For more than a decade, federal government scientists have confirmed the safety of BPA with in-depth scientific studies in three key areas:

  • Monitor exposure levels in the US population.
  • Understand the metabolism and elimination of BPA from the human body.
  • Assess if BPA is likely to cause any health effects.

Reviewing the extensive government research presented here will help you to understand why FDA is confident to answer the key question: “Is BPA safe?” with a clear answer – “Yes.”

2018
NTP

In the CLARITY Core study, BPA has very little potential to cause health effects

health Read Report
2016
NTP

Exposure of cashiers to BPA from handling receipts shown to be very low

exposure Read Report
2015
FDA

No neurological effect from developmental exposure to low doses of BPA in rodents

health Read Report
2015
FDA

Pharmacokinetic model developed for assessment of human exposure to BPA

metabolism Read Report
2015
NTP

Humans rapidly metabolize and eliminate BPA from the body

metabolism Read Report
2015
FDA

No evidence for biological effects in reproductive organs of rodents from developmental exposure to BPA

health Read Report
2014
FDA

No behavioral effects from developmental exposure to low doses of BPA in rodents

health Read Report
2014
FDA

Pharmacokinetic models are useful to extrapolate from rodent studies to humans

metabolism Read Report
2014
FDA

Little potential for low doses of BPA to act as an estrogen in rodents

metabolism Read Report
2014
FDA

No effects from developmental exposure to low doses of BPA in rodents

health Read Report
2013
2014
CDC

BPA exposure confirmed to be very low in U.S. population – 2013-2014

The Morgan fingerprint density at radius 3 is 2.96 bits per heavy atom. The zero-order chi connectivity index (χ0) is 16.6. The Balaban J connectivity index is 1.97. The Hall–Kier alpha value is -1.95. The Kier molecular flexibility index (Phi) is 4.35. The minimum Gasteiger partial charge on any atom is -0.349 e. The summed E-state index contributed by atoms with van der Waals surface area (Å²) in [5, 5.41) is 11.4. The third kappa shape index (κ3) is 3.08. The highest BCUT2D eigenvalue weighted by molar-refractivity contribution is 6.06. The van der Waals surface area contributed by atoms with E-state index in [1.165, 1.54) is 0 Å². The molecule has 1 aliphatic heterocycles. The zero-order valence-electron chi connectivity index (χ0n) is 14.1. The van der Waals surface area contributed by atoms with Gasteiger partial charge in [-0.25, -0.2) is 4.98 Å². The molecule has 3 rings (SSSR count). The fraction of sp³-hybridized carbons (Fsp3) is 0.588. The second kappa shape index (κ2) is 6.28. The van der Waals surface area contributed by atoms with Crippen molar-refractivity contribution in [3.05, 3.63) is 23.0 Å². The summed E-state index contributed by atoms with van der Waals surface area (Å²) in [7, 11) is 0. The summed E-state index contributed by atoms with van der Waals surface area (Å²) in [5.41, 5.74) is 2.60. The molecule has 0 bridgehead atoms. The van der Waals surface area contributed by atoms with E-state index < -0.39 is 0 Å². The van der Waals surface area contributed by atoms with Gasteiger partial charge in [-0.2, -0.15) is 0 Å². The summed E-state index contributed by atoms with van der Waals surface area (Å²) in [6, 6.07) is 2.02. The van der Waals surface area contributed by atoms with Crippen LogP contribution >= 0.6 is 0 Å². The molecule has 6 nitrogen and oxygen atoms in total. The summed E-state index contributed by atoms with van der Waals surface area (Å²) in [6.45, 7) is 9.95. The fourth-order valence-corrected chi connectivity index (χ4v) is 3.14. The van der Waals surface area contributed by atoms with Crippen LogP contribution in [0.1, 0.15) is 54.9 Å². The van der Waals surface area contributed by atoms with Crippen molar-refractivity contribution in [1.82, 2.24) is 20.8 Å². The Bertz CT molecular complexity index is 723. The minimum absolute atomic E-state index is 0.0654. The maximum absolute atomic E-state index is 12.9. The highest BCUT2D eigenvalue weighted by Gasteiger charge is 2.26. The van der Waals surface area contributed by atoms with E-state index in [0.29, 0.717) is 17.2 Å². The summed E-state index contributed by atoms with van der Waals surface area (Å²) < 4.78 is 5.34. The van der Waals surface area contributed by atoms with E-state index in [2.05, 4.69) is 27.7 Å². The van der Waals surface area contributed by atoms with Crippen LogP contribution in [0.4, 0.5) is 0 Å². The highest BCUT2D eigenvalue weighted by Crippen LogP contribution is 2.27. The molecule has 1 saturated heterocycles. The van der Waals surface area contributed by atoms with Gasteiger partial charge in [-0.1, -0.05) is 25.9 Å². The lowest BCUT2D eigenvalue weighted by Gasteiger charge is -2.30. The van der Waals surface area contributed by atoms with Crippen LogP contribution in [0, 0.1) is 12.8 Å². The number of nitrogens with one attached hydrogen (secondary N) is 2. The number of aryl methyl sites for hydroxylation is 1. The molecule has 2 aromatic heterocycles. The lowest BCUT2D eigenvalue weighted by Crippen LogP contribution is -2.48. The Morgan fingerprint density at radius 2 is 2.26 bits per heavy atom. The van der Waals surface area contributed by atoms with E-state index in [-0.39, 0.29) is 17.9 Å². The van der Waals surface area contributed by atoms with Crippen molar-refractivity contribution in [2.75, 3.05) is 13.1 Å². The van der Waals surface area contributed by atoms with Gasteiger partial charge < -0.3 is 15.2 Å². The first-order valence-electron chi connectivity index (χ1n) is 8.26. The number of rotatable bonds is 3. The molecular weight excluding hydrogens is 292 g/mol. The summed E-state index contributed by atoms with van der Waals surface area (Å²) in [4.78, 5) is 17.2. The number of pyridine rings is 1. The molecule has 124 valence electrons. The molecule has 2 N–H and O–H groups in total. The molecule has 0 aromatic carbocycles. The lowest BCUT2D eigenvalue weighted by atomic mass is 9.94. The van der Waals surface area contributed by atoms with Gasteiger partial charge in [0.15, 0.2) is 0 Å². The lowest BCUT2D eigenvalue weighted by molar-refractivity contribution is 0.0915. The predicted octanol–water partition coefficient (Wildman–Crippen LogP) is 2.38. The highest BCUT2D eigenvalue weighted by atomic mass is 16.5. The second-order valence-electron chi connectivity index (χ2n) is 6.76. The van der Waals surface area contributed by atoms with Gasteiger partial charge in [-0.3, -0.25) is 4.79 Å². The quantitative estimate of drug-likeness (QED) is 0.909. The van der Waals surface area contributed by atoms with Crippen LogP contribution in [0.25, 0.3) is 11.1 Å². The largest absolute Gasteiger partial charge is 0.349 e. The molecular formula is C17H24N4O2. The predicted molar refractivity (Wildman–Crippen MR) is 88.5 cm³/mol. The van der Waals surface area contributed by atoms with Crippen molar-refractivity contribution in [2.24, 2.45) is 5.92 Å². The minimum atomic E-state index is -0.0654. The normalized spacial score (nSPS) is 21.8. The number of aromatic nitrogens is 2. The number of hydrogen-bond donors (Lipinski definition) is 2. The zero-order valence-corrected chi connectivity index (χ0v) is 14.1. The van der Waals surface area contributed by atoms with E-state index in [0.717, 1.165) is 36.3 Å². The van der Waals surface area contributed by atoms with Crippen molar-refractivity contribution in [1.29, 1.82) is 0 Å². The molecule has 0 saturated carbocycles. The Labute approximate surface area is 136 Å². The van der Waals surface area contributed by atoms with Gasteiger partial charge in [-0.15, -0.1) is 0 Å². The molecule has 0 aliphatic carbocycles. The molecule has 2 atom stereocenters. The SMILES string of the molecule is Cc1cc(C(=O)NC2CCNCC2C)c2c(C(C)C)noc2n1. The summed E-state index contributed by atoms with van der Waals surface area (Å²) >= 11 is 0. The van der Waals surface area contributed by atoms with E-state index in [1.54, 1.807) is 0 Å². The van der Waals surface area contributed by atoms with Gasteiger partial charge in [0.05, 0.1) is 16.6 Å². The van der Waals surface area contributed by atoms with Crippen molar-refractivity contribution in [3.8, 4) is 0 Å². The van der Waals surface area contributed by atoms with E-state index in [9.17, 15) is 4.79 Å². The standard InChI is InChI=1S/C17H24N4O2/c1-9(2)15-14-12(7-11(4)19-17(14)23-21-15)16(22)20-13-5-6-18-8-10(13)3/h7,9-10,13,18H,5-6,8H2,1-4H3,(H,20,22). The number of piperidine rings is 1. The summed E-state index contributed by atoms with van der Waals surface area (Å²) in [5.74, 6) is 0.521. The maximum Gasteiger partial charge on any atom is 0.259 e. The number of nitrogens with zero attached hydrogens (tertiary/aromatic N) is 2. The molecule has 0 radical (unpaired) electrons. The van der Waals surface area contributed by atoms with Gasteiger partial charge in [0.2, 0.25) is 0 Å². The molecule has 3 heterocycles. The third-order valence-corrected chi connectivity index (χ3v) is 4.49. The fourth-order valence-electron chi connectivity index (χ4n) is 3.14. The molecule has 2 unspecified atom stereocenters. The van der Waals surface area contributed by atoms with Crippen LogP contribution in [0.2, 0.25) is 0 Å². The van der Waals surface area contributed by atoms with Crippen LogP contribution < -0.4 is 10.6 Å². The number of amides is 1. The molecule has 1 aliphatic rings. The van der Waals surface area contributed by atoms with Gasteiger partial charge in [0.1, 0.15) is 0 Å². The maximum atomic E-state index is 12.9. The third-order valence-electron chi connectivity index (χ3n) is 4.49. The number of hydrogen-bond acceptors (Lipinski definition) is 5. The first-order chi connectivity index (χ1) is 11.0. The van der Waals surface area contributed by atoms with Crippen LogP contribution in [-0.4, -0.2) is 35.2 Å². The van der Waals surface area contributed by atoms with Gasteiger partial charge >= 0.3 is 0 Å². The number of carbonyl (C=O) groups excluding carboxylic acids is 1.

exposure Read Report
2013
FDA

Metabolism of BPA demonstrated in maternal and fetal primates

metabolism Read Report
2013
FDA

Pharmacokinetic model developed for assessment of metabolism of BPA in neonatal and adult rodents

metabolism Read Report
2011
2012
CDC

BPA exposure confirmed to be very low in U.S. population – 2011-2012

exposure Read Report
2012
FDA

Study in rodents reveals that BPA does not accumulate in the body

metabolism Read Report
2012
FDA

Treatment-related neurological effect from developmental exposure of rodents to low doses of BPA could lead to effects on behavior

health Read Report
2012
FDA

No dose-related effects on behavior from developmental exposure to low doses of BPA in rodents

health Read Report
2011
FDA

Metabolism of BPA in neonatal primates is more efficient compared to neonatal rodents

metabolism Read Report
2011
FDA

BPA does not accumulate in fetal rodents and is limited maternal and fetal metabolism

metabolism Read Report
2011
FDA

Pharmacokinetic model developed for assessment of metabolism of BPA in adult primates

metabolism Read Report
2011
FDA

No early developmental effects from low dose exposure to BPA in rodents

health Read Report
2009
2010
CDC

BPA exposure confirmed to be very low in U.S. population – 2009-2010

exposure Read Report
2010
EPA

No behavioral effects observed in rodents exposed to BPA during gestation

health Read Report
2010
FDA

BPA is efficiently metabolized and quickly eliminated from neonatal and adult rodents

metabolism Read Report
2010
FDA

Locational transfer of BPA to neonatal rodents is limited by efficient maternal metabolism

metabolism Read Report
2010
FDA

Sensitive analytical methodology developed to support evaluation of BPA metabolism

metabolism Read Report
2010
FDA

BPA is efficiently metabolized and quickly eliminated from neonatal and adult primates

metabolism Read Report
2007
2008
CDC

BPA exposure confirmed to be very low in U.S. population – 2007-2008

exposure Read Report
2008
EPA

No reproductive effects observed in rodents exposed to BPA during gestation

health Read Report
2005
2006
CDC

BPA exposure confirmed to be very low in U.S. population – 2005-2006

exposure Read Report
2003
2004
CDC

BPA exposure confirmed to be very low in U.S. population – 2003-2004

exposure Read Report